New media pointman can’t tell who’s who
Leung Chun-ying’s new information co-ordinator made his debut at Wednesday’s policy address by taking charge of the media conference where the chief executive explained his governing plans.
But the key occasion soon descended into chaos as a confused Andrew Fung Wai-kwong fumbled while allocating reporters from various news outlets to ask questions in turn.
Beijing-friendly television station Phoenix TV got to field two questions, but seven major broadsheets including Ming Pao, Sing Tao Daily and the Hong Kong Economic Journal were not selected at all.
When Fung realised he had called out to a second Phoenix reporter, he stuck out his tongue and whispered: “I didn’t know!”
He also named two reporters each from TVB and RTHK.
Fung, who was just one month into his job, failed to display any chemistry with his boss Leung.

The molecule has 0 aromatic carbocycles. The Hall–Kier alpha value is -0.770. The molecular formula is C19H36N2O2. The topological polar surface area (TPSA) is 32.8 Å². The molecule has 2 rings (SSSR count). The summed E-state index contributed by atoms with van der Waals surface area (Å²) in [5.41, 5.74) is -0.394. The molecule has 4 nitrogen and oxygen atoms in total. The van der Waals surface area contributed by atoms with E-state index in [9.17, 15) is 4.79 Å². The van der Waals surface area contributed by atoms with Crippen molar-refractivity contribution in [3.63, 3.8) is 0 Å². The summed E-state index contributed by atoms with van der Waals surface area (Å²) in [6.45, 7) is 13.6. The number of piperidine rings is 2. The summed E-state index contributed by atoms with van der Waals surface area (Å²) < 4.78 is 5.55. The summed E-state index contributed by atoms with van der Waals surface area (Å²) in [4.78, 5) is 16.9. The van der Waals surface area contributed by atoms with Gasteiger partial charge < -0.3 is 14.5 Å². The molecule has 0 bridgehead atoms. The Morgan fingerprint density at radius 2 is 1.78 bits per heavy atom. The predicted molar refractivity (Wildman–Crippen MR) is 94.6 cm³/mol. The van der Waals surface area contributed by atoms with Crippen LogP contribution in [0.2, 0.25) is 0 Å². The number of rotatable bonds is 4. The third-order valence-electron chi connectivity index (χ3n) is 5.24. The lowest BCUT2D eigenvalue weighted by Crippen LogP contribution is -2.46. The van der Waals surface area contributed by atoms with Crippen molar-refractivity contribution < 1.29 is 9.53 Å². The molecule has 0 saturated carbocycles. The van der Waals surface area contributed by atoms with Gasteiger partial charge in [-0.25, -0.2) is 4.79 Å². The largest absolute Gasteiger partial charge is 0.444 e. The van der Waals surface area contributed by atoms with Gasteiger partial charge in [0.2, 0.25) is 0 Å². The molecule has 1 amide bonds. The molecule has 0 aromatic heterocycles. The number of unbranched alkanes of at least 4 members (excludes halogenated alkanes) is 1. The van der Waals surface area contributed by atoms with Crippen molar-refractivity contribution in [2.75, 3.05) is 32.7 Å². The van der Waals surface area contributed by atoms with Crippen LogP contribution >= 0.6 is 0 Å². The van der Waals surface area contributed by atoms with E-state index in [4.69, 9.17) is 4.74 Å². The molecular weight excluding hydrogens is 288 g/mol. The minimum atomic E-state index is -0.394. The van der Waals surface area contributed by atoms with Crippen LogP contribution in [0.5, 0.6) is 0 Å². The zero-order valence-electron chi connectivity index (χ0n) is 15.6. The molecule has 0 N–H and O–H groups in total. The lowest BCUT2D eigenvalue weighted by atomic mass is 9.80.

And even though the 45-minute news conference was already 15 minutes short of the usual one hour set aside for the annual session, Fung tried to end everything prematurely.
Leung stopped him. “There are still three more minutes,” the chief executive said.
The scene went out of control as impatient journalists shouted out their questions instead of waiting for Fung to invite them.
In yet another faux pas, Fung invited a question from the first reporter before the chief executive, whom he called his “CEO”, had finished his speech.
“You [the reporters] are all my bosses while Leung is my CEO. It is like a listed company,” said Fung, who used to run a public relations firm before he joined the government on December 16.
He tried to impress by making fun of previous controversies about him that came to light before he took office.
“I cannot call on only female journalists to answer questions,” the bachelor said, referring to a photo showing him in a cosy pose with “two Taiwanese female friends” that drew media attention.
Fung’s “CEO”, Leung, spent much of the session elaborating on the design of the policy address book, which contains 16,588 words in English and 24,074 words in Chinese, 15 per cent and 12 per cent down from last year’s speech.
“The 11 young people featuring on the cover of the policy address come from different background with different skills,” Leung said. “Some of them have even won awards before.”